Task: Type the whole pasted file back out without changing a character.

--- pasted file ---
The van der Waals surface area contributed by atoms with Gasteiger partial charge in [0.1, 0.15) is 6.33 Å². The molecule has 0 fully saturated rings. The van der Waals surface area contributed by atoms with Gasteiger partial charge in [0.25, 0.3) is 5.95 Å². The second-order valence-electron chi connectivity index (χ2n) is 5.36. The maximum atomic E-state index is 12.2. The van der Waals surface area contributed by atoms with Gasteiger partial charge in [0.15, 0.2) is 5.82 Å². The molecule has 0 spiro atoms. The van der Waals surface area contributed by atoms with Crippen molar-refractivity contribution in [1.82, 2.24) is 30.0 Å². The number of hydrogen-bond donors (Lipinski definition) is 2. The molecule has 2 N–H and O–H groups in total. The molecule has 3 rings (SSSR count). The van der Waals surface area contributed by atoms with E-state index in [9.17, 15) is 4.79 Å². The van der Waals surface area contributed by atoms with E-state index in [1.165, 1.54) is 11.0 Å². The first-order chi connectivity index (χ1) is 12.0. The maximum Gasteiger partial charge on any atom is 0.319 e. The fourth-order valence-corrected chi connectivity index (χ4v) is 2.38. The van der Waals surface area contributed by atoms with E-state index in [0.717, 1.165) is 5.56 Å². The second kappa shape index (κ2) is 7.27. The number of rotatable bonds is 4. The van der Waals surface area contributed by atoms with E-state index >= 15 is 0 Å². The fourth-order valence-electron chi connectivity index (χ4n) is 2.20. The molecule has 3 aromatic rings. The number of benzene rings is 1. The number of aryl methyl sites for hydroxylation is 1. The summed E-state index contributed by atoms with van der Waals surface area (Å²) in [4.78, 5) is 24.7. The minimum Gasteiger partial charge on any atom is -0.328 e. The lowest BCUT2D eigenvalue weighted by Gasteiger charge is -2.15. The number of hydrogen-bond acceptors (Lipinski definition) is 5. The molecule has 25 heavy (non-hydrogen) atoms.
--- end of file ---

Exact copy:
The van der Waals surface area contributed by atoms with Gasteiger partial charge in [0.1, 0.15) is 6.33 Å². The molecule has 0 fully saturated rings. The van der Waals surface area contributed by atoms with Gasteiger partial charge in [0.25, 0.3) is 5.95 Å². The second-order valence-electron chi connectivity index (χ2n) is 5.36. The maximum atomic E-state index is 12.2. The van der Waals surface area contributed by atoms with Gasteiger partial charge in [0.15, 0.2) is 5.82 Å². The molecule has 0 spiro atoms. The van der Waals surface area contributed by atoms with Crippen molar-refractivity contribution in [1.82, 2.24) is 30.0 Å². The number of hydrogen-bond donors (Lipinski definition) is 2. The molecule has 2 N–H and O–H groups in total. The molecule has 3 rings (SSSR count). The van der Waals surface area contributed by atoms with E-state index in [9.17, 15) is 4.79 Å². The van der Waals surface area contributed by atoms with E-state index in [1.165, 1.54) is 11.0 Å². The first-order chi connectivity index (χ1) is 12.0. The maximum Gasteiger partial charge on any atom is 0.319 e. The fourth-order valence-corrected chi connectivity index (χ4v) is 2.38. The van der Waals surface area contributed by atoms with E-state index in [0.717, 1.165) is 5.56 Å². The second kappa shape index (κ2) is 7.27. The number of rotatable bonds is 4. The van der Waals surface area contributed by atoms with E-state index >= 15 is 0 Å². The fourth-order valence-electron chi connectivity index (χ4n) is 2.20. The molecule has 3 aromatic rings. The number of benzene rings is 1. The number of aryl methyl sites for hydroxylation is 1. The summed E-state index contributed by atoms with van der Waals surface area (Å²) in [4.78, 5) is 24.7. The minimum Gasteiger partial charge on any atom is -0.328 e. The lowest BCUT2D eigenvalue weighted by Gasteiger charge is -2.15. The number of hydrogen-bond acceptors (Lipinski definition) is 5. The molecule has 25 heavy (non-hydrogen) atoms.